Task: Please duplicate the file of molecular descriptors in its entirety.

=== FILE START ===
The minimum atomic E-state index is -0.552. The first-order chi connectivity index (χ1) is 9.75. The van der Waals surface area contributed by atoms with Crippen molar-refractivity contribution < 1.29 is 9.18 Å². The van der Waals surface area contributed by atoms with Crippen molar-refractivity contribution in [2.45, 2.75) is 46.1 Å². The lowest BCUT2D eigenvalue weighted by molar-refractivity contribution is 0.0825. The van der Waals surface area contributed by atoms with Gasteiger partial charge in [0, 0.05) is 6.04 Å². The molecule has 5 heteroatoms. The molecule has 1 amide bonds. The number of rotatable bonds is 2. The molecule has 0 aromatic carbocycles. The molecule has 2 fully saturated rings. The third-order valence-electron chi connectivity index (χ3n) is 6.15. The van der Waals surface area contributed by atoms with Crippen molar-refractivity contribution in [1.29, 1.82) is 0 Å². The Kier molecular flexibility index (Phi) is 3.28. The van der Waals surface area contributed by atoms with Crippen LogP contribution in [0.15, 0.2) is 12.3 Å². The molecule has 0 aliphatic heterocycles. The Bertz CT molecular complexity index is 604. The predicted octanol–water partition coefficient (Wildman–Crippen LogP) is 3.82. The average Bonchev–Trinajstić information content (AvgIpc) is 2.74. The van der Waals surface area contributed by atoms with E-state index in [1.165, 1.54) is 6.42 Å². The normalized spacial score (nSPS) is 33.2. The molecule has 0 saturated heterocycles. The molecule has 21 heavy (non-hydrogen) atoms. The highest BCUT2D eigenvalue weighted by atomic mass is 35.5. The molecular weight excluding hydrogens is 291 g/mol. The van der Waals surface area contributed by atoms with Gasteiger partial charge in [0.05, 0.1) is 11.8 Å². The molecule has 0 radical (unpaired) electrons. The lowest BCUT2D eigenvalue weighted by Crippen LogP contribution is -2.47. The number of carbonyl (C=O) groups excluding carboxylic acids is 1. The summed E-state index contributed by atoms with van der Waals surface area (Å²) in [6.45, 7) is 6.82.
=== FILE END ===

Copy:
The minimum atomic E-state index is -0.552. The first-order chi connectivity index (χ1) is 9.75. The van der Waals surface area contributed by atoms with Crippen molar-refractivity contribution < 1.29 is 9.18 Å². The van der Waals surface area contributed by atoms with Crippen molar-refractivity contribution in [2.45, 2.75) is 46.1 Å². The lowest BCUT2D eigenvalue weighted by molar-refractivity contribution is 0.0825. The van der Waals surface area contributed by atoms with Gasteiger partial charge in [0, 0.05) is 6.04 Å². The molecule has 5 heteroatoms. The molecule has 1 amide bonds. The number of rotatable bonds is 2. The molecule has 0 aromatic carbocycles. The molecule has 2 fully saturated rings. The third-order valence-electron chi connectivity index (χ3n) is 6.15. The van der Waals surface area contributed by atoms with Crippen molar-refractivity contribution in [1.29, 1.82) is 0 Å². The Kier molecular flexibility index (Phi) is 3.28. The van der Waals surface area contributed by atoms with Crippen LogP contribution in [0.15, 0.2) is 12.3 Å². The molecule has 0 aliphatic heterocycles. The Bertz CT molecular complexity index is 604. The predicted octanol–water partition coefficient (Wildman–Crippen LogP) is 3.82. The average Bonchev–Trinajstić information content (AvgIpc) is 2.74. The van der Waals surface area contributed by atoms with E-state index in [1.165, 1.54) is 6.42 Å². The normalized spacial score (nSPS) is 33.2. The molecule has 0 saturated heterocycles. The molecule has 21 heavy (non-hydrogen) atoms. The highest BCUT2D eigenvalue weighted by atomic mass is 35.5. The molecular weight excluding hydrogens is 291 g/mol. The van der Waals surface area contributed by atoms with Gasteiger partial charge in [0.05, 0.1) is 11.8 Å². The molecule has 0 radical (unpaired) electrons. The lowest BCUT2D eigenvalue weighted by Crippen LogP contribution is -2.47. The number of carbonyl (C=O) groups excluding carboxylic acids is 1. The summed E-state index contributed by atoms with van der Waals surface area (Å²) in [6.45, 7) is 6.82.